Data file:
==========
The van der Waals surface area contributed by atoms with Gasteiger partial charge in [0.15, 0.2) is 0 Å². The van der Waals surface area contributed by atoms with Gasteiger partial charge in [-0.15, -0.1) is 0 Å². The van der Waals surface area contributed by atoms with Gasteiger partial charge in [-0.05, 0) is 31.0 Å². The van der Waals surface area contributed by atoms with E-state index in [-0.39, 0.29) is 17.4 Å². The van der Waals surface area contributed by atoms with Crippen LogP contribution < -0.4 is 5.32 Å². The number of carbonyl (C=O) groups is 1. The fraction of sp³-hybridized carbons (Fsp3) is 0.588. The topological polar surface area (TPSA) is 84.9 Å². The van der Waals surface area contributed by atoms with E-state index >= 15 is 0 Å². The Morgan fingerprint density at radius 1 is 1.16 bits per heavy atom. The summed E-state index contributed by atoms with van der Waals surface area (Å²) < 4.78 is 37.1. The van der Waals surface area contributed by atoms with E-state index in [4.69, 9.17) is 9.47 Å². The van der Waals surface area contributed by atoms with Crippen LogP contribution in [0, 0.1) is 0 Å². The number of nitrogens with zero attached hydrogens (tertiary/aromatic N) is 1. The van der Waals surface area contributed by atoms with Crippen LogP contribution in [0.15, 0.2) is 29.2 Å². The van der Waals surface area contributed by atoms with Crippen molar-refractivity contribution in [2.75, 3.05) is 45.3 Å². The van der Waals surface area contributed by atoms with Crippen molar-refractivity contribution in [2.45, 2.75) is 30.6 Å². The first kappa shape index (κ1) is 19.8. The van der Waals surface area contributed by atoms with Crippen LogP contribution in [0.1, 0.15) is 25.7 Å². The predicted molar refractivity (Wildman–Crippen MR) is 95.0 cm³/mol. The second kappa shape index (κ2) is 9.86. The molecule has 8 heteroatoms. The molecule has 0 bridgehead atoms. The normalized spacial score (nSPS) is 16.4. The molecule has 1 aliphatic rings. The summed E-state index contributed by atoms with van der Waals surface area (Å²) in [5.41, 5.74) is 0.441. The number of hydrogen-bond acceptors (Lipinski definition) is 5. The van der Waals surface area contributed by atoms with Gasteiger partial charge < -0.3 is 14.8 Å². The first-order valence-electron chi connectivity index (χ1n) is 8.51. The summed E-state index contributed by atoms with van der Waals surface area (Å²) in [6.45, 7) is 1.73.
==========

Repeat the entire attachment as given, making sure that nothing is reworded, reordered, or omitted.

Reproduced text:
The van der Waals surface area contributed by atoms with Gasteiger partial charge in [0.15, 0.2) is 0 Å². The van der Waals surface area contributed by atoms with Gasteiger partial charge in [-0.15, -0.1) is 0 Å². The van der Waals surface area contributed by atoms with Gasteiger partial charge in [-0.05, 0) is 31.0 Å². The van der Waals surface area contributed by atoms with E-state index in [-0.39, 0.29) is 17.4 Å². The van der Waals surface area contributed by atoms with Crippen LogP contribution < -0.4 is 5.32 Å². The number of carbonyl (C=O) groups is 1. The fraction of sp³-hybridized carbons (Fsp3) is 0.588. The topological polar surface area (TPSA) is 84.9 Å². The van der Waals surface area contributed by atoms with E-state index >= 15 is 0 Å². The Morgan fingerprint density at radius 1 is 1.16 bits per heavy atom. The summed E-state index contributed by atoms with van der Waals surface area (Å²) < 4.78 is 37.1. The van der Waals surface area contributed by atoms with E-state index in [4.69, 9.17) is 9.47 Å². The van der Waals surface area contributed by atoms with Crippen LogP contribution in [0, 0.1) is 0 Å². The number of nitrogens with zero attached hydrogens (tertiary/aromatic N) is 1. The van der Waals surface area contributed by atoms with Crippen LogP contribution in [0.15, 0.2) is 29.2 Å². The van der Waals surface area contributed by atoms with Crippen molar-refractivity contribution in [2.75, 3.05) is 45.3 Å². The van der Waals surface area contributed by atoms with Crippen molar-refractivity contribution in [2.45, 2.75) is 30.6 Å². The first kappa shape index (κ1) is 19.8. The van der Waals surface area contributed by atoms with Crippen LogP contribution in [0.1, 0.15) is 25.7 Å². The predicted molar refractivity (Wildman–Crippen MR) is 95.0 cm³/mol. The second kappa shape index (κ2) is 9.86. The molecule has 8 heteroatoms. The molecule has 0 bridgehead atoms. The normalized spacial score (nSPS) is 16.4. The molecule has 1 aliphatic rings. The summed E-state index contributed by atoms with van der Waals surface area (Å²) in [5.41, 5.74) is 0.441. The number of hydrogen-bond acceptors (Lipinski definition) is 5. The van der Waals surface area contributed by atoms with Gasteiger partial charge < -0.3 is 14.8 Å². The first-order valence-electron chi connectivity index (χ1n) is 8.51. The summed E-state index contributed by atoms with van der Waals surface area (Å²) in [6.45, 7) is 1.73.